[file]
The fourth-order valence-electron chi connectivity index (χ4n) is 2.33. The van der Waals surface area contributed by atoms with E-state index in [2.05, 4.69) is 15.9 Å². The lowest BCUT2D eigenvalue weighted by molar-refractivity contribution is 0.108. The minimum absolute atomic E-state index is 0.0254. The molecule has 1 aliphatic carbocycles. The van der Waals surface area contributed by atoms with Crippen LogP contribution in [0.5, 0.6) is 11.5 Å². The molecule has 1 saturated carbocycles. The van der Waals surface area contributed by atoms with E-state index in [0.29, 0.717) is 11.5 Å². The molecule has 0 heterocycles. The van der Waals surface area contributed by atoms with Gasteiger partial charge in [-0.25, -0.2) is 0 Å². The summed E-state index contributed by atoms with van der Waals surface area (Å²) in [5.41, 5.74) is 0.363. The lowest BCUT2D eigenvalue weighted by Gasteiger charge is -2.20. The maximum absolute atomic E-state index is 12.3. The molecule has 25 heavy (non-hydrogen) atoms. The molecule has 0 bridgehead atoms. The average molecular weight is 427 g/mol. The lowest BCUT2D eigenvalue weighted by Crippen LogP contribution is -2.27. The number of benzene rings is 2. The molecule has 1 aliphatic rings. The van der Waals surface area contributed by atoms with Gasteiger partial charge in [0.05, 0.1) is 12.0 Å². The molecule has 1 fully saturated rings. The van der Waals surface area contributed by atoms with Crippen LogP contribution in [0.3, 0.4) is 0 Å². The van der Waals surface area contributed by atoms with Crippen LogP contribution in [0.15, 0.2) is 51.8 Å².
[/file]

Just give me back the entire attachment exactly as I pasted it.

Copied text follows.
The fourth-order valence-electron chi connectivity index (χ4n) is 2.33. The van der Waals surface area contributed by atoms with E-state index in [2.05, 4.69) is 15.9 Å². The lowest BCUT2D eigenvalue weighted by molar-refractivity contribution is 0.108. The minimum absolute atomic E-state index is 0.0254. The molecule has 1 aliphatic carbocycles. The van der Waals surface area contributed by atoms with Crippen LogP contribution in [0.5, 0.6) is 11.5 Å². The molecule has 1 saturated carbocycles. The van der Waals surface area contributed by atoms with E-state index in [0.29, 0.717) is 11.5 Å². The molecule has 0 heterocycles. The van der Waals surface area contributed by atoms with Gasteiger partial charge in [-0.25, -0.2) is 0 Å². The summed E-state index contributed by atoms with van der Waals surface area (Å²) in [5.41, 5.74) is 0.363. The lowest BCUT2D eigenvalue weighted by Gasteiger charge is -2.20. The maximum absolute atomic E-state index is 12.3. The molecule has 25 heavy (non-hydrogen) atoms. The molecule has 0 bridgehead atoms. The average molecular weight is 427 g/mol. The lowest BCUT2D eigenvalue weighted by Crippen LogP contribution is -2.27. The number of benzene rings is 2. The molecule has 1 aliphatic rings. The van der Waals surface area contributed by atoms with Gasteiger partial charge in [0.05, 0.1) is 12.0 Å². The molecule has 1 fully saturated rings. The van der Waals surface area contributed by atoms with Crippen LogP contribution in [0.3, 0.4) is 0 Å². The van der Waals surface area contributed by atoms with Crippen LogP contribution in [0.15, 0.2) is 51.8 Å².